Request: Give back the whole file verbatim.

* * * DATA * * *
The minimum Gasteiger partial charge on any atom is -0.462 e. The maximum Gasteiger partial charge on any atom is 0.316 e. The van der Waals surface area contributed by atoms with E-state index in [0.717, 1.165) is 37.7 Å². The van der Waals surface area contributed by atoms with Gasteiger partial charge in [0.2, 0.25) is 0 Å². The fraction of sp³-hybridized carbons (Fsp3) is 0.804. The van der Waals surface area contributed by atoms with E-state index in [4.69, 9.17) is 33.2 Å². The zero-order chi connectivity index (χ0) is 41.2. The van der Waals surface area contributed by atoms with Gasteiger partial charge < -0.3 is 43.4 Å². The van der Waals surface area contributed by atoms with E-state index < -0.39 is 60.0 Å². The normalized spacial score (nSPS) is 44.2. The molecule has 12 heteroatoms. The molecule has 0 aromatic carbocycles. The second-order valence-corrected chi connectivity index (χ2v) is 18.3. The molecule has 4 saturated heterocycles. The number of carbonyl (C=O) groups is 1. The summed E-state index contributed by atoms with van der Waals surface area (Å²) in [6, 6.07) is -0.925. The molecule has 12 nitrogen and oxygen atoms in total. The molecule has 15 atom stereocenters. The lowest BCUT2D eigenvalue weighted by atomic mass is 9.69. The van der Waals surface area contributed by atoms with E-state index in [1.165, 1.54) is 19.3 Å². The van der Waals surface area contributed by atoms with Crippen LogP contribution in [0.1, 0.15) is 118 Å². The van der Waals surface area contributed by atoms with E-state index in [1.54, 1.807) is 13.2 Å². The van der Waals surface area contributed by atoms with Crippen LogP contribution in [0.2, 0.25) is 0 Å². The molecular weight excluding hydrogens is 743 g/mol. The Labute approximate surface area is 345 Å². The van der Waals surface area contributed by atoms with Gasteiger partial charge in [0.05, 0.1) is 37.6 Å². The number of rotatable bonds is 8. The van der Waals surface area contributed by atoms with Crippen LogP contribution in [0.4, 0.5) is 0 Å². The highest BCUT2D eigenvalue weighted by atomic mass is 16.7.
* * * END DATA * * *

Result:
The minimum Gasteiger partial charge on any atom is -0.462 e. The maximum Gasteiger partial charge on any atom is 0.316 e. The van der Waals surface area contributed by atoms with E-state index in [0.717, 1.165) is 37.7 Å². The van der Waals surface area contributed by atoms with Gasteiger partial charge in [0.2, 0.25) is 0 Å². The fraction of sp³-hybridized carbons (Fsp3) is 0.804. The van der Waals surface area contributed by atoms with E-state index in [4.69, 9.17) is 33.2 Å². The zero-order chi connectivity index (χ0) is 41.2. The van der Waals surface area contributed by atoms with Gasteiger partial charge < -0.3 is 43.4 Å². The van der Waals surface area contributed by atoms with E-state index < -0.39 is 60.0 Å². The normalized spacial score (nSPS) is 44.2. The molecule has 12 heteroatoms. The molecule has 0 aromatic carbocycles. The second-order valence-corrected chi connectivity index (χ2v) is 18.3. The molecule has 4 saturated heterocycles. The number of carbonyl (C=O) groups is 1. The summed E-state index contributed by atoms with van der Waals surface area (Å²) in [6, 6.07) is -0.925. The molecule has 12 nitrogen and oxygen atoms in total. The molecule has 15 atom stereocenters. The lowest BCUT2D eigenvalue weighted by atomic mass is 9.69. The van der Waals surface area contributed by atoms with E-state index in [1.165, 1.54) is 19.3 Å². The van der Waals surface area contributed by atoms with Crippen LogP contribution in [0.1, 0.15) is 118 Å². The van der Waals surface area contributed by atoms with E-state index in [1.54, 1.807) is 13.2 Å². The van der Waals surface area contributed by atoms with Crippen LogP contribution in [0.2, 0.25) is 0 Å². The molecular weight excluding hydrogens is 743 g/mol. The Labute approximate surface area is 345 Å². The van der Waals surface area contributed by atoms with Gasteiger partial charge in [0.05, 0.1) is 37.6 Å². The number of rotatable bonds is 8. The van der Waals surface area contributed by atoms with Crippen LogP contribution in [0.4, 0.5) is 0 Å². The highest BCUT2D eigenvalue weighted by atomic mass is 16.7.